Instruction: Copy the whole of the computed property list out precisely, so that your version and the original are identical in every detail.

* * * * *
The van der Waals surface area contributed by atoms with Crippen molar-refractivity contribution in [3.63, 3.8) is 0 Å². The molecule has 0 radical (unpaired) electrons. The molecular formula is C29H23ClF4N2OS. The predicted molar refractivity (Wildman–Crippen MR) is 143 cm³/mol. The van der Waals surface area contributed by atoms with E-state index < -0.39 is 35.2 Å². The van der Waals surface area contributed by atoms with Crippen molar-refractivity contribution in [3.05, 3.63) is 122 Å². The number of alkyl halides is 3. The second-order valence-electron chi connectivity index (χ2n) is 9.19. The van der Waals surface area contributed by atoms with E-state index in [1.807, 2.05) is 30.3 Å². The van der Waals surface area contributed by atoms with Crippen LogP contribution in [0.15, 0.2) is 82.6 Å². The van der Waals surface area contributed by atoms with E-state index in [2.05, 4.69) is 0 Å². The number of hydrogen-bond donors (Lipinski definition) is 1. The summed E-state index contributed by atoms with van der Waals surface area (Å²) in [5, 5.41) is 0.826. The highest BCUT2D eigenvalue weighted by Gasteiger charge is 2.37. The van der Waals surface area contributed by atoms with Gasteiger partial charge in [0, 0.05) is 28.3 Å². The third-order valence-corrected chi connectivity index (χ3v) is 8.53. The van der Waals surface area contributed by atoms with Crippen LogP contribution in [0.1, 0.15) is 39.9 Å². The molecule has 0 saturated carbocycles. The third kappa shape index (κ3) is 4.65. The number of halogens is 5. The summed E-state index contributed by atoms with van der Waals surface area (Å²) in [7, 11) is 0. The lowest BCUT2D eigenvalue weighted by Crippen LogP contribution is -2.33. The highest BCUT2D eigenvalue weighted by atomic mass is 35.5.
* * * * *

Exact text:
The van der Waals surface area contributed by atoms with Crippen molar-refractivity contribution in [3.63, 3.8) is 0 Å². The molecule has 0 radical (unpaired) electrons. The molecular formula is C29H23ClF4N2OS. The predicted molar refractivity (Wildman–Crippen MR) is 143 cm³/mol. The van der Waals surface area contributed by atoms with E-state index < -0.39 is 35.2 Å². The van der Waals surface area contributed by atoms with Crippen molar-refractivity contribution in [3.05, 3.63) is 122 Å². The number of alkyl halides is 3. The second-order valence-electron chi connectivity index (χ2n) is 9.19. The van der Waals surface area contributed by atoms with E-state index in [1.807, 2.05) is 30.3 Å². The van der Waals surface area contributed by atoms with Crippen LogP contribution in [0.15, 0.2) is 82.6 Å². The van der Waals surface area contributed by atoms with E-state index in [2.05, 4.69) is 0 Å². The number of hydrogen-bond donors (Lipinski definition) is 1. The summed E-state index contributed by atoms with van der Waals surface area (Å²) in [5, 5.41) is 0.826. The highest BCUT2D eigenvalue weighted by Gasteiger charge is 2.37. The van der Waals surface area contributed by atoms with Gasteiger partial charge in [0, 0.05) is 28.3 Å². The third-order valence-corrected chi connectivity index (χ3v) is 8.53. The van der Waals surface area contributed by atoms with Crippen LogP contribution in [0.1, 0.15) is 39.9 Å². The molecule has 0 saturated carbocycles. The third kappa shape index (κ3) is 4.65. The number of halogens is 5. The summed E-state index contributed by atoms with van der Waals surface area (Å²) in [7, 11) is 0. The lowest BCUT2D eigenvalue weighted by Crippen LogP contribution is -2.33. The highest BCUT2D eigenvalue weighted by atomic mass is 35.5.